REM sleep behavior disorders are a series of activities that one does in their sleep at a time when they would normally be temporarily paralyzed. One of the sleep stages that we enter every night is called REM, or rapid eye movement. It is the stage in which dreaming occurs. During this time, we are normally very still, with only our eyes moving about. However, during REM sleep behavior disorders, we may be acting out our dreams. Continue reading to find out more about this disorder.
The onset of REM sleep behavior disorders is slow and can progress overtime. It may also be associated with other neurological disorders including Lewy body dementia, Parkinson's disease or multiple system atrophy.
REM sleep behavior disorders is the movement of the extremities, like arms and legs, during REM sleep. Essentially, you are physically acting out your dreams, and this can take the form of kicking, punching, flailing from the bed, noises, or being able to recall the dream if you awaken during an episode.
It's important if you are experiencing any of these symptoms, that you talk to your doctor right away because this is abnormal.
Normally, there are nerve pathways in the brain that prevent muscles from moving and are active during normal REM or dreaming sleep. This leads to temporary paralysis in order to protect yourself from the movement that could happen during your dreams.
There are some risk factors associated with the development of this disorder including being a male over 50, having a certain type of neurodegenerative disorder, narcolepsy, and certain medications.
Parkinson's disease and multiple system atrophy are a couple of the disorders that can increase the risk for developing a REM sleep behavior disorder. Also medications like antidepressants or withdrawal of drugs and alcohol can increase the risk.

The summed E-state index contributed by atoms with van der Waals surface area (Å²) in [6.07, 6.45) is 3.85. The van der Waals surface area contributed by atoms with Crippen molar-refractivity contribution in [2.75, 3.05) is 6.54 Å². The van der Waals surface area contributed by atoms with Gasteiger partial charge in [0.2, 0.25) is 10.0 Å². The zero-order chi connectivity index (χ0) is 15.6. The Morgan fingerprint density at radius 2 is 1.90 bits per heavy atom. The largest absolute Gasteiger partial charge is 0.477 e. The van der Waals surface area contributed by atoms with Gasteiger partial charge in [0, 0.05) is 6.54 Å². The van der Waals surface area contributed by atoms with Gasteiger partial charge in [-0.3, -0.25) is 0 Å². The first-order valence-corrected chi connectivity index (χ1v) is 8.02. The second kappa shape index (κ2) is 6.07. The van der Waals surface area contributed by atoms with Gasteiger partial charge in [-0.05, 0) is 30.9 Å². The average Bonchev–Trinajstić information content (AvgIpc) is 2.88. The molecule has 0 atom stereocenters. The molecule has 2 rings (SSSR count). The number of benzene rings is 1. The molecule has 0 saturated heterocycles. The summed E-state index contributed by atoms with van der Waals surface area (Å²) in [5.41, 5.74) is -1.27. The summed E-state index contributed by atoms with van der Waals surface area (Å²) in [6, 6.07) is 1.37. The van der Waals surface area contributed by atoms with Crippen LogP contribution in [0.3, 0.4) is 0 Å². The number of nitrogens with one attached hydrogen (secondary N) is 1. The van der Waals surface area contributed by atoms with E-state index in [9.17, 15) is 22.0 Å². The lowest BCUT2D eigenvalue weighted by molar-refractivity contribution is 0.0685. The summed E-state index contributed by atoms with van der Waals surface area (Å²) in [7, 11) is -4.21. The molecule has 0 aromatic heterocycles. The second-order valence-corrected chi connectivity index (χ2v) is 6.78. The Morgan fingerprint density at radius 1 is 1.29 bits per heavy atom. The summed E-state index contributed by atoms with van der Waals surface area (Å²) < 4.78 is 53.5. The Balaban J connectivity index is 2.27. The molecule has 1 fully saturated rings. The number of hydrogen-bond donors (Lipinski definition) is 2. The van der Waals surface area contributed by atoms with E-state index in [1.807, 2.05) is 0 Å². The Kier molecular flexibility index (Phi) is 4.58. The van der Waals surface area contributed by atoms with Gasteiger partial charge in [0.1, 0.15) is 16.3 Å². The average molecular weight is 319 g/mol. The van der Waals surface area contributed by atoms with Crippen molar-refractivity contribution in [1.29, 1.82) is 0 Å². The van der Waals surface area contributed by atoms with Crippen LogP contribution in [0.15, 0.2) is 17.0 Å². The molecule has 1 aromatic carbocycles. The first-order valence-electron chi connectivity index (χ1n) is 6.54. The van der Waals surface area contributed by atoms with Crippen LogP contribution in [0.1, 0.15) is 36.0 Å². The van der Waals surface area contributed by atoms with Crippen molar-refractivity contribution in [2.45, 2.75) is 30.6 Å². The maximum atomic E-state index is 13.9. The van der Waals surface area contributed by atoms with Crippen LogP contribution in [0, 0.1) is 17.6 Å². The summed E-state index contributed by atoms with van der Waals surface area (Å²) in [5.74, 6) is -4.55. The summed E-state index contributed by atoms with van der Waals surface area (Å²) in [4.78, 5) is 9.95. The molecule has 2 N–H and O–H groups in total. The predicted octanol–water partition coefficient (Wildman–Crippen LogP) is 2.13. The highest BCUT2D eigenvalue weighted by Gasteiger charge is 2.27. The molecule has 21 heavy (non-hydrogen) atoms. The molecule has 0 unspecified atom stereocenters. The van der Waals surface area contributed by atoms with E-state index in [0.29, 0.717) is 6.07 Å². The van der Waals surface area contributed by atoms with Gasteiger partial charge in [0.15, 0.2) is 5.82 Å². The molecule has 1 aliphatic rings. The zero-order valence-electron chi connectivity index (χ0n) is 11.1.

REM sleep behavior disorder may include distress to a sleeping partner, or others in the hope, social isolation from fear that others will learn about your disorder, or injury to yourself or partner.
Diagnosis requires a review of the medical history, as well as symptoms. This evaluation could include a physical and neuro exam, talking with your sleeping partner, or a polysomnogram (nocturnal sleep study).
In order to be diagnosed, you have to meet the following criteria:
- Repeated times of arousal during sleep where you talk, make noises, perform complex motor behaviors related to the content of your dreams
- Recall dreams associated with movements or sounds
- Polysomnogram that shows increased muscle activity during REM sleep
- Disturbance isn't caused by another sleep disturbance, mental health disorder, or medication/substance abuse.
It's also important to be aware that REM sleep behavior disorders can be indicative of a serious neurological disorder, so it cannot go untreated.
Treatment includes physical safeguards and medication. This may include changes to the sleeping environment that make it safer like padding on the floor, barriers around the bed, and protecting the windows. Medications may include sleep aids like melatonin or a benzodiazepine like clonazepam.